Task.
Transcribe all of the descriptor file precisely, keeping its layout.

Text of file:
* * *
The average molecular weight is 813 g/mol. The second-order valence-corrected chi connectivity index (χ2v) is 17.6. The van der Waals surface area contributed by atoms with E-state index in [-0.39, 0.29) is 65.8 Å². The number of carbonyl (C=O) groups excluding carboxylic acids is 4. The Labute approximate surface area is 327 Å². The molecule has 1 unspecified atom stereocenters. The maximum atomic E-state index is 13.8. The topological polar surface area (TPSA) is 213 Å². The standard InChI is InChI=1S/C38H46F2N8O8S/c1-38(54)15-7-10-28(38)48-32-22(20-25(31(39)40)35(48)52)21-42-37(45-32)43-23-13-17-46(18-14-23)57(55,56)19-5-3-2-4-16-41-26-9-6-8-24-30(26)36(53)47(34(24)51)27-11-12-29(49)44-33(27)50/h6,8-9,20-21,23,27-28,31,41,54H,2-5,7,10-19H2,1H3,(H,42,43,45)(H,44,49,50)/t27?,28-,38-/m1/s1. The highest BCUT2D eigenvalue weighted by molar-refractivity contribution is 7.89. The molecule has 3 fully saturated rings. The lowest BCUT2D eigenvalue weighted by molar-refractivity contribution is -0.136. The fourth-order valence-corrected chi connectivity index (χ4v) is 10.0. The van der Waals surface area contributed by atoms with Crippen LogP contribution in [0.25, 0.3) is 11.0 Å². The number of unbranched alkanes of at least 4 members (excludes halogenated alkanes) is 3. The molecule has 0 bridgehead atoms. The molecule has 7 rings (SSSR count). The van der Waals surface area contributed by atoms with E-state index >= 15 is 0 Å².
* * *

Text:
The average molecular weight is 813 g/mol. The second-order valence-corrected chi connectivity index (χ2v) is 17.6. The van der Waals surface area contributed by atoms with E-state index in [-0.39, 0.29) is 65.8 Å². The number of carbonyl (C=O) groups excluding carboxylic acids is 4. The Labute approximate surface area is 327 Å². The molecule has 1 unspecified atom stereocenters. The maximum atomic E-state index is 13.8. The topological polar surface area (TPSA) is 213 Å². The standard InChI is InChI=1S/C38H46F2N8O8S/c1-38(54)15-7-10-28(38)48-32-22(20-25(31(39)40)35(48)52)21-42-37(45-32)43-23-13-17-46(18-14-23)57(55,56)19-5-3-2-4-16-41-26-9-6-8-24-30(26)36(53)47(34(24)51)27-11-12-29(49)44-33(27)50/h6,8-9,20-21,23,27-28,31,41,54H,2-5,7,10-19H2,1H3,(H,42,43,45)(H,44,49,50)/t27?,28-,38-/m1/s1. The highest BCUT2D eigenvalue weighted by molar-refractivity contribution is 7.89. The molecule has 3 fully saturated rings. The lowest BCUT2D eigenvalue weighted by molar-refractivity contribution is -0.136. The fourth-order valence-corrected chi connectivity index (χ4v) is 10.0. The van der Waals surface area contributed by atoms with Crippen LogP contribution in [0.25, 0.3) is 11.0 Å². The number of unbranched alkanes of at least 4 members (excludes halogenated alkanes) is 3. The molecule has 0 bridgehead atoms. The molecule has 7 rings (SSSR count). The van der Waals surface area contributed by atoms with E-state index >= 15 is 0 Å².